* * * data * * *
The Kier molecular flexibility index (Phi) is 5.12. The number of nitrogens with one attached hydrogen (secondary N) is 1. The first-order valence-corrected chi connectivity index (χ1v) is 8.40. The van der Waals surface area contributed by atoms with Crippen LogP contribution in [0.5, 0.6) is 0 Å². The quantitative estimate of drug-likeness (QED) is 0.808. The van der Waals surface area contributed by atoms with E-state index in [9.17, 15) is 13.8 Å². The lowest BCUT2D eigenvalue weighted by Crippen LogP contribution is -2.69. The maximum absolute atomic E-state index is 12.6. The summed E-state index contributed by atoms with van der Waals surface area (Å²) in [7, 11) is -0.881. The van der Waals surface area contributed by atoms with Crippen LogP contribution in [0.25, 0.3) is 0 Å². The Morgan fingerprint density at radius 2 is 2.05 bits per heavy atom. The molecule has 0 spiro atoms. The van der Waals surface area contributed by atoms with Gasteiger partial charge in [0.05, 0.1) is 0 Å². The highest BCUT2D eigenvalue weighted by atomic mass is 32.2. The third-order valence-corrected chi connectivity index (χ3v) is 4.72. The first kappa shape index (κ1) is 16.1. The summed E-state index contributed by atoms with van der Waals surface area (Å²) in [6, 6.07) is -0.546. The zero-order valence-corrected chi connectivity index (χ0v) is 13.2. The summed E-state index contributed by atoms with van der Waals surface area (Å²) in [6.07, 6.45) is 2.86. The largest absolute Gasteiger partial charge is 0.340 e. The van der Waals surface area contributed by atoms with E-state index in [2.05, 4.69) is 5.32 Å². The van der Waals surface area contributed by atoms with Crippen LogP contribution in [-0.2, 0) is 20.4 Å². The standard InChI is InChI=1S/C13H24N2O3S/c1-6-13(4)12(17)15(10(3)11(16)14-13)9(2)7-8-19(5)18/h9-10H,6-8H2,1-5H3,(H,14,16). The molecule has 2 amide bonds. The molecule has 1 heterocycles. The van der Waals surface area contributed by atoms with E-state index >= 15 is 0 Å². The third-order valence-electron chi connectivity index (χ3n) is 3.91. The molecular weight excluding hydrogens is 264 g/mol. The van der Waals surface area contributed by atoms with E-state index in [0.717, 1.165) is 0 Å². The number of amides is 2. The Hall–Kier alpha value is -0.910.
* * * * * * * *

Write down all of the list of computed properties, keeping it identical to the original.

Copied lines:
The Kier molecular flexibility index (Phi) is 5.12. The number of nitrogens with one attached hydrogen (secondary N) is 1. The first-order valence-corrected chi connectivity index (χ1v) is 8.40. The van der Waals surface area contributed by atoms with Crippen LogP contribution in [0.5, 0.6) is 0 Å². The quantitative estimate of drug-likeness (QED) is 0.808. The van der Waals surface area contributed by atoms with E-state index in [9.17, 15) is 13.8 Å². The lowest BCUT2D eigenvalue weighted by Crippen LogP contribution is -2.69. The maximum absolute atomic E-state index is 12.6. The summed E-state index contributed by atoms with van der Waals surface area (Å²) in [7, 11) is -0.881. The van der Waals surface area contributed by atoms with Crippen LogP contribution in [0.25, 0.3) is 0 Å². The Morgan fingerprint density at radius 2 is 2.05 bits per heavy atom. The molecule has 0 spiro atoms. The van der Waals surface area contributed by atoms with Gasteiger partial charge in [0.05, 0.1) is 0 Å². The highest BCUT2D eigenvalue weighted by atomic mass is 32.2. The third-order valence-corrected chi connectivity index (χ3v) is 4.72. The first kappa shape index (κ1) is 16.1. The summed E-state index contributed by atoms with van der Waals surface area (Å²) in [6, 6.07) is -0.546. The zero-order valence-corrected chi connectivity index (χ0v) is 13.2. The summed E-state index contributed by atoms with van der Waals surface area (Å²) in [6.07, 6.45) is 2.86. The largest absolute Gasteiger partial charge is 0.340 e. The van der Waals surface area contributed by atoms with E-state index in [2.05, 4.69) is 5.32 Å². The van der Waals surface area contributed by atoms with Crippen LogP contribution in [-0.2, 0) is 20.4 Å². The standard InChI is InChI=1S/C13H24N2O3S/c1-6-13(4)12(17)15(10(3)11(16)14-13)9(2)7-8-19(5)18/h9-10H,6-8H2,1-5H3,(H,14,16). The molecule has 2 amide bonds. The molecule has 1 heterocycles. The van der Waals surface area contributed by atoms with E-state index >= 15 is 0 Å². The third-order valence-electron chi connectivity index (χ3n) is 3.91. The molecular weight excluding hydrogens is 264 g/mol. The van der Waals surface area contributed by atoms with E-state index in [0.717, 1.165) is 0 Å². The number of amides is 2. The Hall–Kier alpha value is -0.910.